These are some of the chairs that I mentioned earlier. They're made from Ipe decking and are WAY too heavy, but you should be able to get a clear idea of the construction. As mentioned, some experimentation should be done to get the optimal angles and dimensions for comfort. Seat height, back radius, angle between the seat and back are some of the factors to consider and make a big difference in seating comfort.

http://i104.photobucket.com/albums/m193/searover1916/Adirondackchair1.jpg

I saw this design when my wife and I were on our honeymoon, touring the back rows of the boatyards of Marylands Eastern Shore. We found a set of these chairs on some National Seashore property, found them very comfortable. I took a series of photos, using my shoe as a scale reference and later made a prototype, then a run of twenty, most of which were sold or given away. These are their replacements after eighteen years of use.

This picture shows the construction quite well.

http://i104.photobucket.com/albums/m193/searover1916/Adirondackchairs2.jpg

switters
06-20-2008, 11:10 AM
built the work bench last night and picked up a bunch of cedar slats from the store, I'll double the legs(laminate) and use the 5/8 for the slats.

Thanks for the input and especially the pictures, I'm now motivated.

Don Olney
06-20-2008, 01:09 PM
Here is a patio table with benches that I built out of Western Red Cedar:

http://www.zenfolio.com/img/v2/p325292777-3.jpg

http://www.zenfolio.com/img/v2/p22086346-3.jpg

http://www.zenfolio.com/img/v2/p82664677-3.jpg

http://www.zenfolio.com/img/v2/p114477649-3.jpg

Captain Blight
06-20-2008, 01:19 PM
Mr Leger, could you take some more photos with your shoe in for scale? Those are exactly what I'm after myownself. If you don't feel like limping around half-shod, perhaps a can of beer or even a ruler would be great!

Keith Wilson
06-20-2008, 02:03 PM
One more suggestion - if you don't have a plan for a chair you know is comfortable (one you've already sat in), make the legs a little long so you can adjust it by cutting them shorter. You can change both the angle and the height this way. The other two critical dimensions are the seat depth and the angle between the back and the seat, but it's harder to change them after the chair is built.

Jim, is that really the color of weathered ipe? You didn't paint them purple? Must be, the grass looks normal and I can see the grain.. No one will ever mistake it for cedar, that's for sure.

Jim Ledger
06-20-2008, 05:13 PM
really[/i] the color of weathered ipe? You didn't paint them purple? Must be, the grass looks normal and I can see the grain.. No one will ever mistake it for cedar, that's for sure.

No, Kieth, that was some creative ? photoshopping. These are nearer the right color.

Captain Blight, maybe these will help. Keiths suggestion about keeping the legs long is good. The actual dimensions can very from design to design, but if I was making some, I'd mock up some of the parts and try them out before actually building the chairs. Often a slight change can make a big improvement in comfort. It's often an individual thing as we're all different shapes and what suits one may not suit another.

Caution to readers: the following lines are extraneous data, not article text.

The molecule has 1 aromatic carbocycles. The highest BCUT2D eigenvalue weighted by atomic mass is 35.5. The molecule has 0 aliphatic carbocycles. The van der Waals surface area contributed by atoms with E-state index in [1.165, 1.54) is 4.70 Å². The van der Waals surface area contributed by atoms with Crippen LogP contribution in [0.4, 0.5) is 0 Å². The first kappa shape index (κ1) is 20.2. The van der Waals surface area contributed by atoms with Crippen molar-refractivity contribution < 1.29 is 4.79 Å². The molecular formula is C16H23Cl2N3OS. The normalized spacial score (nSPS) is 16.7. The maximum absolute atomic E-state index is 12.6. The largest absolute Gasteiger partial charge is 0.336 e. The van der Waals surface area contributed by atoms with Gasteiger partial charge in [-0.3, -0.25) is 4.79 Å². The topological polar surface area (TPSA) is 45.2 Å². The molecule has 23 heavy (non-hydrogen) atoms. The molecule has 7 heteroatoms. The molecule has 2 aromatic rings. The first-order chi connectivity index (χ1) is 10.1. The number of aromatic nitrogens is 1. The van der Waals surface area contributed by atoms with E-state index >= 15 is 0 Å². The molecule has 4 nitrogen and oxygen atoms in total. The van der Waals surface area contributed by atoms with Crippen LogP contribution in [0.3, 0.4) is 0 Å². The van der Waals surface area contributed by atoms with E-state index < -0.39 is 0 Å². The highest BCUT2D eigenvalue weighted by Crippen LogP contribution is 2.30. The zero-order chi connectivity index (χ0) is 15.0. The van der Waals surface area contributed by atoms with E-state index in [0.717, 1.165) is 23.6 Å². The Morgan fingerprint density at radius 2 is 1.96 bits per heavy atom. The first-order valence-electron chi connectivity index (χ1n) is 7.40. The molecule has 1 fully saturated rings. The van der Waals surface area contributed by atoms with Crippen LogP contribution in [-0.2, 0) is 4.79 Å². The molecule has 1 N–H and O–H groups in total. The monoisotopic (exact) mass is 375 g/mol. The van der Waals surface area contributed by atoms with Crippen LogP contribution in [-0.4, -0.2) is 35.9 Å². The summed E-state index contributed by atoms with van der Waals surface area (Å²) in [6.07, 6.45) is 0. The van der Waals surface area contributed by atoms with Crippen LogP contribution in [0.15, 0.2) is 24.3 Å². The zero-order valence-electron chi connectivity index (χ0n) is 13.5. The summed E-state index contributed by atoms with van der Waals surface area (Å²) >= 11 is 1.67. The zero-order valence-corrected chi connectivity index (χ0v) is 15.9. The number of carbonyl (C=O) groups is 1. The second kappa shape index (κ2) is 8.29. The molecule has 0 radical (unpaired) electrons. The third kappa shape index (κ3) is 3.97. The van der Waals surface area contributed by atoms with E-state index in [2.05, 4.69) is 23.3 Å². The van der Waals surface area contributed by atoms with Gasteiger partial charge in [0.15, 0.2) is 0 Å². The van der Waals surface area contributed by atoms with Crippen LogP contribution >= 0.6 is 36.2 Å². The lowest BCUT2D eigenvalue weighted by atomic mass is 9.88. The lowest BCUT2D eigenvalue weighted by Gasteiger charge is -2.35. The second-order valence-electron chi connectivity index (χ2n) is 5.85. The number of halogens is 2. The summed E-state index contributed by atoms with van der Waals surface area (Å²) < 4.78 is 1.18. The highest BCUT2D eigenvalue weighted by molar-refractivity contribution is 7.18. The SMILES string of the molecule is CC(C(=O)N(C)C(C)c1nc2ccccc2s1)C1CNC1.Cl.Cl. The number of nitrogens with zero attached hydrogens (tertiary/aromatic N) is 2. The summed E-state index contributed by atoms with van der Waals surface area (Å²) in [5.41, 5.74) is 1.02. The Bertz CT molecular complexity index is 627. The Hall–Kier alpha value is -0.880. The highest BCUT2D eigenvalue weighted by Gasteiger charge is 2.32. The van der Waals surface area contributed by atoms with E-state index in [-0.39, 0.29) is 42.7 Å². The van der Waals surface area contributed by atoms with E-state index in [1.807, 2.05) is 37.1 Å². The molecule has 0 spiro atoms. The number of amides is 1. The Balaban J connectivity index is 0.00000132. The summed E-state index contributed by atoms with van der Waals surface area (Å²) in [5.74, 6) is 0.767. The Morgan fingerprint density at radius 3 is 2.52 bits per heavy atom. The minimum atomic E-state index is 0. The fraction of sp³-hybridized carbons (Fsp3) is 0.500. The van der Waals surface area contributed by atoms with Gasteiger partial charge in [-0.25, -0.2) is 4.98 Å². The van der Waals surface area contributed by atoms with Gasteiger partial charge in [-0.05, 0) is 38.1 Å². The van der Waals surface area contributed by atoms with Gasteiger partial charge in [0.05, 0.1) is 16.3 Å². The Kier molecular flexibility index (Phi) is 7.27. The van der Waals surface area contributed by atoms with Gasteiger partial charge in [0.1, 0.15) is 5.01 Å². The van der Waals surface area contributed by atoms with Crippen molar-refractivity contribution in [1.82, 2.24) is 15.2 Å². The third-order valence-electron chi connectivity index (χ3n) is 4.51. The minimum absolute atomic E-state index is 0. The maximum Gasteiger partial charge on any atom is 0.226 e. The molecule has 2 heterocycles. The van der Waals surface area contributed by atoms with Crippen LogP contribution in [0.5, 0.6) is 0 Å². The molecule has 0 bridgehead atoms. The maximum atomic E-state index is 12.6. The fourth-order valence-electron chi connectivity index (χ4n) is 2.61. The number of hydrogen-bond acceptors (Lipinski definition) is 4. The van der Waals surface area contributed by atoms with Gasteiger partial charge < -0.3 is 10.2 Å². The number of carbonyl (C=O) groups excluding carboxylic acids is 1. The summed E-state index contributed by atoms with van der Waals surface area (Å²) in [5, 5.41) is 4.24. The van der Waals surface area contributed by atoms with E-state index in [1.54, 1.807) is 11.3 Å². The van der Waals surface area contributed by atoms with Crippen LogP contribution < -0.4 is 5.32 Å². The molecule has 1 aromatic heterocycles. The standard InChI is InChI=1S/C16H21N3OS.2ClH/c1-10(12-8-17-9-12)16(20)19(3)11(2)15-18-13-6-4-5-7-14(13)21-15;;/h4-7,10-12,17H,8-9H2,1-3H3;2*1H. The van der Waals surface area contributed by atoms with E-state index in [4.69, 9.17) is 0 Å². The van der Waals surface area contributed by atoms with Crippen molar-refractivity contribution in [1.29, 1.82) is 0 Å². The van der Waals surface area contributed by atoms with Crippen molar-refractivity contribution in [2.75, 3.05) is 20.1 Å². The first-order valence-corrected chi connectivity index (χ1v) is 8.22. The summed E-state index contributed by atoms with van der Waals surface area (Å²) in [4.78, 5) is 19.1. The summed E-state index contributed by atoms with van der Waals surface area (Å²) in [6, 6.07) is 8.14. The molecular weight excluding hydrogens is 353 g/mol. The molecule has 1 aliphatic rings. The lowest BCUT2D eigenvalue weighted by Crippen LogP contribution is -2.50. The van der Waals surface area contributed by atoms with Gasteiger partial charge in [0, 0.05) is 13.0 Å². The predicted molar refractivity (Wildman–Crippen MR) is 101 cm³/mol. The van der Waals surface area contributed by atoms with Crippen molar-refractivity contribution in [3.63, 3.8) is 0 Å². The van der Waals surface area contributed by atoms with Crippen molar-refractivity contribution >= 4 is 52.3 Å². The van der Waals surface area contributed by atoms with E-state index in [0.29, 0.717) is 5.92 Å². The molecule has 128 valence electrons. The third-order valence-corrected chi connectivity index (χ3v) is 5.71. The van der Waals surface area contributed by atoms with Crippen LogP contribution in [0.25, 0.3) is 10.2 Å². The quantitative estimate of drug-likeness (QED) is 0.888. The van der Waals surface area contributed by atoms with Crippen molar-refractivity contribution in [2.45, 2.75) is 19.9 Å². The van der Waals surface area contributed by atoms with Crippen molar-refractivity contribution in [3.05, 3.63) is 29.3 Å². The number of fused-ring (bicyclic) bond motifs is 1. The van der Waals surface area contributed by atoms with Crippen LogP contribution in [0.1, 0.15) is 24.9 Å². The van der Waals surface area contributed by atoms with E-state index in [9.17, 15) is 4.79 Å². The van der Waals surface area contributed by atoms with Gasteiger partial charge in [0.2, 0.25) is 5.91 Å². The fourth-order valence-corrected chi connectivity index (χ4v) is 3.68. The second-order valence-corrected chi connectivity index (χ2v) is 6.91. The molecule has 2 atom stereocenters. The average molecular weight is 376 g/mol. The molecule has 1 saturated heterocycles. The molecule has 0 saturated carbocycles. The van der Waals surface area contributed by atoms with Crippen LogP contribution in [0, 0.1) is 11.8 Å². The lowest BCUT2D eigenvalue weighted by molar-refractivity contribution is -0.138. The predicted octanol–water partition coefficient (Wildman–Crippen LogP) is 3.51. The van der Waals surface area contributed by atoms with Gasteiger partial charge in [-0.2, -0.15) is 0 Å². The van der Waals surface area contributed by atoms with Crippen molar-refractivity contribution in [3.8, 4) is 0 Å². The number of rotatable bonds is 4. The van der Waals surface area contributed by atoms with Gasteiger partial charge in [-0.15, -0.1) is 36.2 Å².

http://i104.photobucket.com/albums/m193/searover1916/DSCF5601.jpg

http://i104.photobucket.com/albums/m193/searover1916/DSCF5602.jpg

http://i104.photobucket.com/albums/m193/searover1916/DSCF5603.jpg

switters
06-20-2008, 05:32 PM
well now that I have learned the ways of photo bucket and have a set of plans (thanks Mr. Boyle) I guess we will see what kind of progress we make by Monday. Just found out the GF is going to be around this weekend and I told her I am building chairs, she wanted to know if I was building chairs in the garage and would there be enough room for her to start glueing her skiff together. I just might keep her around a while longer.

Thanks again for everyones help, hints and inspiration.

Jim Ledger
06-20-2008, 05:41 PM
Thanks again for everyones help, hints and inspiration.

Hold on there, Switters, I'm not through yet. Here's the original cedar chairs, for comparison purposes only, you understand. Note the thinness of the cedar fencing. Flexed a bit but lasted quite well.

http://i104.photobucket.com/albums/m193/searover1916/original2.jpg

http://i104.photobucket.com/albums/m193/searover1916/original1.jpg

ishmael
06-20-2008, 07:04 PM
Pretty well covered.

Um, chair design is a delicate topic. People come in such various sizes and shapes you have to design to a median. The Adirondack chairs out there get my vote. I like the one where the back splats are in a curve so they sorta cradle you. A bit more work, but I think it's worth it.

Hm, materials. There's enough white pine around here that with a bit of work one could go to the great beyond making it into chairs. If you could find someone who was sawing it!

switters
06-24-2008, 04:17 PM
Thanks Jim, I feel a little more confident now in using the fence slats. I didn't get started on the chairs, I built the shelves for the skiff/bookcase and got the sides on another skiff for the GF who wants her own boat now and doesn't mind sitting on the beer cooler out back.

http://i281.photobucket.com/albums/kk221/switters_bucket/DSC01487.jpg


should have rotated the photo, but thats the general idea.